The government insists that Iraqi Kurdistan is safe and is deporting hundreds of Kurdish and other asylum seekers to Iraq. By Amanda Sebestyen
Mohammad Hussain was one of the best-known and loved members of the Kurdish community in the north of England, ‘a big man with a big heart’. Originally from Erbil, he had been a political campaigner all his life. He was forced to seek refuge in the UK in 2000 after threats from members of the governing Kurdish Democratic Party.
For the eight years Mohammad lived in Doncaster, struggling to gain refugee status, he was a fierce defender of refugee and human rights. An active member of the South Yorkshire Migration and Asylum Action Group and treasurer of the Doncaster Focus Group of refugee and migrant volunteers, in October 2007 he marched 40 miles from Sheffield to Lindholme detention centre to protest at conditions there.
This year, he got to see Lindholme from the inside, along with a string of other detention centres. The Home Office tried to deport him on 14 May; his solicitor and defence campaign managed to halt his deportation just 40 minutes before the plane was due to fly.
At Lindholme he was already in a lot of pain. But when Mohammad explained that he had a lump in his stomach and it was getting bigger and harder, he was given a mild painkiller, then sold a headache tablet. He died of cancer on 3 August, his bedside crowded with friends and well-wishers.
The government, insisting that Iraqi Kurdistan is safe to return to, has deported more than 500 Iraqi Kurdish asylum seekers over the past three years. Many have since died, and others still in the UK are desperate to avoid the same fate.
‘Iraqi Kurdistan is neither an independent state, nor part of a stable state,’ says Dashty Jamal of the International Federation of Iraqi Refugees (IFIR). ‘Kurdish people are in limbo. Their lives hang on an ever-changing US agenda and two ruling parties that are authoritarian, undemocratic and corrupt. Persecution of campaigners and journalists by the authorities, combined with intimidation on a daily basis by terrorist groups and Islamic parties, is causing people to flood out of the country in fear of their lives.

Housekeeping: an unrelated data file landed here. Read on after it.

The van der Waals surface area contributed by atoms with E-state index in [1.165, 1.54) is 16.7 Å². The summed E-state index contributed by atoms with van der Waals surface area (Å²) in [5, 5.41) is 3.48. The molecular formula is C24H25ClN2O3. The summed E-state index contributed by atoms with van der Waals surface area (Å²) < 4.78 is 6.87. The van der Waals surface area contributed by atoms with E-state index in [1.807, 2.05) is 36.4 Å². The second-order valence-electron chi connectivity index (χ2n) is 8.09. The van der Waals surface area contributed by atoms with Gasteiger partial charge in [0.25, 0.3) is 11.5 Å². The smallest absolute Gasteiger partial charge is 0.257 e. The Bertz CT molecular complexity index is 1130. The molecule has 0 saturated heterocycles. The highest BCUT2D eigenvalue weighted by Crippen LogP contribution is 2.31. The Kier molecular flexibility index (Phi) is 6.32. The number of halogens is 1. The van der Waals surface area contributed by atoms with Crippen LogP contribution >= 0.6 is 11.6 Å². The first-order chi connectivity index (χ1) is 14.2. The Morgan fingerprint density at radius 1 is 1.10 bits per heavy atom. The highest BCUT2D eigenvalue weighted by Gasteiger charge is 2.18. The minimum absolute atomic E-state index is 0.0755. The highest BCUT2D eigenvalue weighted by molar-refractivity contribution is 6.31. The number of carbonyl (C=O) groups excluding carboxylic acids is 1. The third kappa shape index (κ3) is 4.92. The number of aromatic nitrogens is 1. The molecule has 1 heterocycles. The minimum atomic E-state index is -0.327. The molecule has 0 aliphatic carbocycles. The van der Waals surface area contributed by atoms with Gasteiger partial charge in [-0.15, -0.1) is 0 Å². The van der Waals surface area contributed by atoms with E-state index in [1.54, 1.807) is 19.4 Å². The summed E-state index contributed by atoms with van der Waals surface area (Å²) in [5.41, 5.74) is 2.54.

‘Amnesty International, Human Rights Watch and even US State Department reports all show the violations of human rights in Iraqi Kurdistan.’
Yet the countries that support the occupation will not admit that Iraq still isn’t safe, and so they go on deporting Kurds and others back there. IFIR, which works to help those held in detention centres in the UK and track them if they are sent back to Iraq, sees the human stories behind the geopolitics – the kind that never reach the newspapers.
Sadullah was 16 when he first arrived in the UK; he lived in Peterborough for four years. His asylum application was refused, and the Home Office told him that if he did not go home he would be forcibly deported. After four years living off the charity of friends, he gave up and went back. He was killed by a car bomb in Kirkuk in January 2007.
Sirwa Nouri was seven months pregnant when her husband was forcibly deported in April. She gave birth in June, but she has heard no word of her husband in all the months since his deportation.
Hussein Ali arrived in the UK six years ago. A fellow detainee, Muhammad, told IFIR that he wrote many letters to the Home Office while he was detained asking to remain in the UK but was still deported. He shot himself on 10 August.
Kadir Salih Abdullah arrived here in 2000, after being forced to leave a family of six children in Kurdistan. After five years fighting for asylum, not being able to work and being forced to rely on the support of friends, Kadir gave up the fight and signed ‘voluntary return’ papers in March 2005. Shortly after arriving in Kurdistan, he was kidnapped in front of his home by a militia linked to the governing PUK (Patriotic Union of Kurdistan) party. His daughter committed suicide, and his five remaining boys and family have contacted IFIR to report his disappearance and ask for help.
‘The problems which have forced refugees and asylum seekers to leave their homes have been caused by the emergence of brutal, nationalistic and ethnocentric, political and religious wars,’ says Dashty Jamal. ‘All people who believe in human rights and have a desire to establish a free and equal society should challenge this barbarism, and help us in calling for an end to the criminalising and persecution of refugees and asylum seekers.’
IFIR is part of the Coalition Against Deportations to Iraq, and publishes a newsletter, Echoes, at www.csdiraq.com. Requests for more information, and donations, are welcome to IFIR, PO Box 1575, Ilford, IG1 3BZ, tel 020 8809 0633
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